The greatest enemy of hunger for God is not poison but apple pie. It is not the banquet of the wicked that dulls our appetite for heaven, but endless nibbling at the table of the world. It is not the X-rated video, but the prime-time dribble of triviality we drink in every night. For all the ill that Satan can do, when God describes what keeps us from the banquet table of his love, it is a piece of land, a yoke of oxen, and a wife (Luke 4:18–20).
The view that meets my eye on day 1 of 10 in Paphos, Cyprus. Truly looking forward to chilling and bonding with S, and catching my breath after what has been two weeks lived on the very edge of sanity (A Nigerian Wedding will do that to you).
I trace the beginnings of my faith journey to Easter of 1992, the enduring image of the day being standing alongside forty or so other people at the front of the bare, minimally decorated assembly hall of the College of Education Ekiadolor. I was there because I had been dragged there by my family; there being an Easter conference put on by the student Christian movement my parents spent a lot of their spare time supporting. Besides my irritation at being taken along — and thus losing the few days of freedom free from parental supervision — responding to the altar call along with the others whilst sobbing profusely is the only thing I remember from the events of the weekend. That would not be the last time I would respond to an altar call — or pray a similar prayer for that matter — but the sense of relief, joy and confidence about the future which followed that day is why I come back to that place as the definitive start of my spiritual journey, never mind the fact that it lasted for all of three weeks before the reality of life brought me down to earth. That personal connection was the final piece of the jigsaw that created a church bubble for me.
Growing up, church life was pervasive, bleeding into every other space I did life in. For all the distinctiveness of the other spaces — home and school — the burden of my recognisable surname meant that in the small town where I lived, certain assumptions were made about my character and behaviour. Life in the bubble had its own versions of things outside the bubble — its own popular music, TV shows, super star speakers and youth group events. Then there was the sense of certainty about what was right or wrong and what the expectations of behaviour were. That pervasiveness only increased after my father took the plunge and plopped for his collar. The ordination in 1993 strengthened the sense of insulation, focusing the involvement in a number of para church organisations into a single one, a properly pentecostal church. Where prior to that church was the University Chapel, stylistically aligned with the Anglican Communion complete with the use of the book of common prayer, church was now loud hand clapping, dancing, speaking in tongues, laying on of hands and all the other trappings of Pentecostalism.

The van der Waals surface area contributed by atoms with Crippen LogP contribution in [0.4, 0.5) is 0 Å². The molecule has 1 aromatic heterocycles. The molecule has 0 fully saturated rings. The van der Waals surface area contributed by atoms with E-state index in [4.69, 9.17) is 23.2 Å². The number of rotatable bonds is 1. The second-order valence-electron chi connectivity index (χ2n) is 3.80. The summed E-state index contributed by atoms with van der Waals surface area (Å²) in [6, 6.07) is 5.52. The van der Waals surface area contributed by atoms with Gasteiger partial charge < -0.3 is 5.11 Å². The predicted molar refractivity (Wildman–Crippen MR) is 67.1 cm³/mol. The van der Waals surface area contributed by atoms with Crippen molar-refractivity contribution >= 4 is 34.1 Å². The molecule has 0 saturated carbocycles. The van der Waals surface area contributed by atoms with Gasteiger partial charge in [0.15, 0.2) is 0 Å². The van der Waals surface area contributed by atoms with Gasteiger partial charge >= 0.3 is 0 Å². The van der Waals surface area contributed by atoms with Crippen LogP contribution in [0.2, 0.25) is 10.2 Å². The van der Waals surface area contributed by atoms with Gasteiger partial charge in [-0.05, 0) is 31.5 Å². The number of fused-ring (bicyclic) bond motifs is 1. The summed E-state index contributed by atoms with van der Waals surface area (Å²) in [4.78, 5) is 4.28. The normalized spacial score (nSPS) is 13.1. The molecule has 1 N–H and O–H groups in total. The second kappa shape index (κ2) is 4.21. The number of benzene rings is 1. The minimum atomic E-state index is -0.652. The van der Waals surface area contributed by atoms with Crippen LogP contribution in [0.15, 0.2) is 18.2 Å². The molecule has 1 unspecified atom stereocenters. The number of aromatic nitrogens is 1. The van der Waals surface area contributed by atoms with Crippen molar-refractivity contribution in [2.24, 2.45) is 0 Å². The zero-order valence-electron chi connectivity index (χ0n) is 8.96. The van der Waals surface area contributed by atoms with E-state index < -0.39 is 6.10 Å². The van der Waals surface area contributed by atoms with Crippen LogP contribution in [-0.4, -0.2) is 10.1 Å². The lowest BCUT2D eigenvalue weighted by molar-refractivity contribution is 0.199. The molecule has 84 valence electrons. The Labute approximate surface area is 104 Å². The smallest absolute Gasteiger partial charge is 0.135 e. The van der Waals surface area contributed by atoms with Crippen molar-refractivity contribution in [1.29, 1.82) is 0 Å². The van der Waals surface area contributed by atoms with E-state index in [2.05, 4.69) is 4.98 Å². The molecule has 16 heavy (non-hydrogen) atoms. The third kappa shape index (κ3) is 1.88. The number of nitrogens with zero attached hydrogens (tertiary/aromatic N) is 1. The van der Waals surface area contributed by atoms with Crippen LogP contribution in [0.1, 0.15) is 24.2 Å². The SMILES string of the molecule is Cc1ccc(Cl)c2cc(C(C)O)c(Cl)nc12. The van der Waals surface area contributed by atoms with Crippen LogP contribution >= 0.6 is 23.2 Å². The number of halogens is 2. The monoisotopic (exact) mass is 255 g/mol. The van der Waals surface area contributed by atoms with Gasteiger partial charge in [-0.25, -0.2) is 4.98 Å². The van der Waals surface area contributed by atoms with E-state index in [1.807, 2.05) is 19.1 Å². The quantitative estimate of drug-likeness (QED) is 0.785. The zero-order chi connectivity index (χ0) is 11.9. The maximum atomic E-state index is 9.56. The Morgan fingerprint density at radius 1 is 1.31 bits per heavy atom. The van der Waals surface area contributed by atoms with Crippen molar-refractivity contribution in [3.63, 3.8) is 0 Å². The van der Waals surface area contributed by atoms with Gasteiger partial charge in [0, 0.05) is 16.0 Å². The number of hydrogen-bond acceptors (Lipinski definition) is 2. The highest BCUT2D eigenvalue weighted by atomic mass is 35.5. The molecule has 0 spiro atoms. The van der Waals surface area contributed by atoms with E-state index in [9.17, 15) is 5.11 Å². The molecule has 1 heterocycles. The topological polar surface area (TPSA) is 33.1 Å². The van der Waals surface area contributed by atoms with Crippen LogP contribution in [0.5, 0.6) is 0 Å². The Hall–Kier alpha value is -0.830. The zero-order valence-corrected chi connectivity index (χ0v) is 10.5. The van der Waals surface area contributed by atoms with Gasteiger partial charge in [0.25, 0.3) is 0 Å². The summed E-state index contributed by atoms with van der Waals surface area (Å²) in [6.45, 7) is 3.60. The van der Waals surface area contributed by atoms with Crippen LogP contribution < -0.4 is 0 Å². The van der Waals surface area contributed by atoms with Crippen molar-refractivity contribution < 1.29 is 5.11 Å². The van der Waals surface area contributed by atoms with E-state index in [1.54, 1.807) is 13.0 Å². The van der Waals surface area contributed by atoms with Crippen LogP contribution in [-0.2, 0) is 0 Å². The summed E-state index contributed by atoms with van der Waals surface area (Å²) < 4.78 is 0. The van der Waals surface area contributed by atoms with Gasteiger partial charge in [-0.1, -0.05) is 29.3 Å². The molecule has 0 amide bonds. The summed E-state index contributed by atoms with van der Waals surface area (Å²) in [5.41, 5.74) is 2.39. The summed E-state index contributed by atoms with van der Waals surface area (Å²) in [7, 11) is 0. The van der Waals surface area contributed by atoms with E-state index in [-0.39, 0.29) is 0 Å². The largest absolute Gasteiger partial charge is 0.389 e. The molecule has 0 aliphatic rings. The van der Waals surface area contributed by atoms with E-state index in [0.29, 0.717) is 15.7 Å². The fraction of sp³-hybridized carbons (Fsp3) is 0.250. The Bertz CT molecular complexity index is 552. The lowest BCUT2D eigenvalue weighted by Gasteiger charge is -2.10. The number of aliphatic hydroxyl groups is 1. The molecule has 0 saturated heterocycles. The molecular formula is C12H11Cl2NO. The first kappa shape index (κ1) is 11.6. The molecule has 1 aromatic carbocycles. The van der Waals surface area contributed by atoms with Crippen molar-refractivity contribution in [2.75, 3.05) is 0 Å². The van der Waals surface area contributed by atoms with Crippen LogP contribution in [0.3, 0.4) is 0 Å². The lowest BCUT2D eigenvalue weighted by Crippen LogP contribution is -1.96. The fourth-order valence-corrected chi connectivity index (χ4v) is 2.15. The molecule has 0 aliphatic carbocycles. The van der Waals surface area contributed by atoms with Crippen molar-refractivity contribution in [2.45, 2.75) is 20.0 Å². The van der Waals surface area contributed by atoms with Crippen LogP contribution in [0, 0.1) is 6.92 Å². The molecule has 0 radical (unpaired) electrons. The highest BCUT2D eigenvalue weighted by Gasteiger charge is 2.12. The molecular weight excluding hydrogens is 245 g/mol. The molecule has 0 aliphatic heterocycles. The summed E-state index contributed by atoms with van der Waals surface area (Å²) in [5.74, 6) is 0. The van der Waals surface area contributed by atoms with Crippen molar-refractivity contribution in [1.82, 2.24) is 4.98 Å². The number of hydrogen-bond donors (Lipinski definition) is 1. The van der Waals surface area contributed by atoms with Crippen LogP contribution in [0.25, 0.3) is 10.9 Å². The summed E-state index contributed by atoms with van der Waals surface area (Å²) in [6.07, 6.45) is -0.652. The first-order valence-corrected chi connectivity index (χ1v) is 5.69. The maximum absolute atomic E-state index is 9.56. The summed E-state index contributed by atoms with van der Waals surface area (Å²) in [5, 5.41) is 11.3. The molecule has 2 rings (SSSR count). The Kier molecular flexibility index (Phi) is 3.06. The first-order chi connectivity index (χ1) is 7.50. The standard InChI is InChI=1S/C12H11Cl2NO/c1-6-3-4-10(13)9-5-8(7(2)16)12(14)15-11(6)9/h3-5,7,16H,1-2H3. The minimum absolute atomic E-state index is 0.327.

In my experience, self reinforcing certitude is a notoriously difficult thing to preserve, especially once the barriers that protect it from outside scrutiny are removed. Going away to University did that for me, being the first time I would leave the cover of home for distant lands 80 miles away. Of the various things which chipped away at this bubble, the freedom of distance from home made the most difference, allowing me re-invent my associations with connections outside the bubble. That coupled with the multiplied numbers of people that I met on a daily basis created an overload of influences, ones which were decidedly more worldly wise and cosmopolitan than I had been exposed to previously. Wider questions about biblical hermeneutics — particularly Genesis in the light of the geological record — soon piled on the misery, blowing wide the door to drift and doubt. The only exposure to a non young-earth based theology I had up till then was in the margin notes of my father’s Dake Bible, notes which considered an alternative interpretation of the ‘days’ of Genesis as epochs or ages and hence less discordant with archaeology. Elsewhere a young earth, a historical Adam and Eve and the Fall were put forward as essential building blocks of the worldview I espoused. The seemingly significant disconnect between that and scientific reality left me questioning everything, further loosening what inhibitions remained. Since then five years in the South East of Nigeria — working in a town where a combination of oil money, single men, expats and a pool of attractive, educated single men fuelled a libertarian culture — and nine years in my corner of Scotland, as far removed from my bubble days as could be have done little to ease the sense of drift that I now carry. All of this notwithstanding, I have never fully managed to become untethered, church and faith somehow managing to remain embedded in my routines.